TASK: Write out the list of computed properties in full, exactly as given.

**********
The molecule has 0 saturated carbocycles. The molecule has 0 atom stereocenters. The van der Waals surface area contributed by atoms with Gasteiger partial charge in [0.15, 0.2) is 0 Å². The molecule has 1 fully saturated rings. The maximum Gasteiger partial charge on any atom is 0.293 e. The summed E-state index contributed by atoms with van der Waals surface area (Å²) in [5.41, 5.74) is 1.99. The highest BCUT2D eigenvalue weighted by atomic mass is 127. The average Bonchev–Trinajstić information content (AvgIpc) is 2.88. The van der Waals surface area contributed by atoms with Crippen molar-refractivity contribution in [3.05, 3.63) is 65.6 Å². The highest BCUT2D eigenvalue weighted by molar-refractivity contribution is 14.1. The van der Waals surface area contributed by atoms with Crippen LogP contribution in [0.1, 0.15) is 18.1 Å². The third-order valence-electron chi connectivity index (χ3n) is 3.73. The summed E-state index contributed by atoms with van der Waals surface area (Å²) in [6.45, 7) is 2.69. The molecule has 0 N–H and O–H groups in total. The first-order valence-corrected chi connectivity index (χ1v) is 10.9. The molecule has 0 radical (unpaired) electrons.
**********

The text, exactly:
The molecule has 0 saturated carbocycles. The molecule has 0 atom stereocenters. The van der Waals surface area contributed by atoms with Gasteiger partial charge in [0.15, 0.2) is 0 Å². The molecule has 1 fully saturated rings. The maximum Gasteiger partial charge on any atom is 0.293 e. The summed E-state index contributed by atoms with van der Waals surface area (Å²) in [5.41, 5.74) is 1.99. The highest BCUT2D eigenvalue weighted by atomic mass is 127. The average Bonchev–Trinajstić information content (AvgIpc) is 2.88. The van der Waals surface area contributed by atoms with Crippen molar-refractivity contribution in [3.05, 3.63) is 65.6 Å². The highest BCUT2D eigenvalue weighted by molar-refractivity contribution is 14.1. The van der Waals surface area contributed by atoms with Crippen LogP contribution in [0.1, 0.15) is 18.1 Å². The third-order valence-electron chi connectivity index (χ3n) is 3.73. The summed E-state index contributed by atoms with van der Waals surface area (Å²) in [6.45, 7) is 2.69. The molecule has 0 N–H and O–H groups in total. The first-order valence-corrected chi connectivity index (χ1v) is 10.9. The molecule has 0 radical (unpaired) electrons.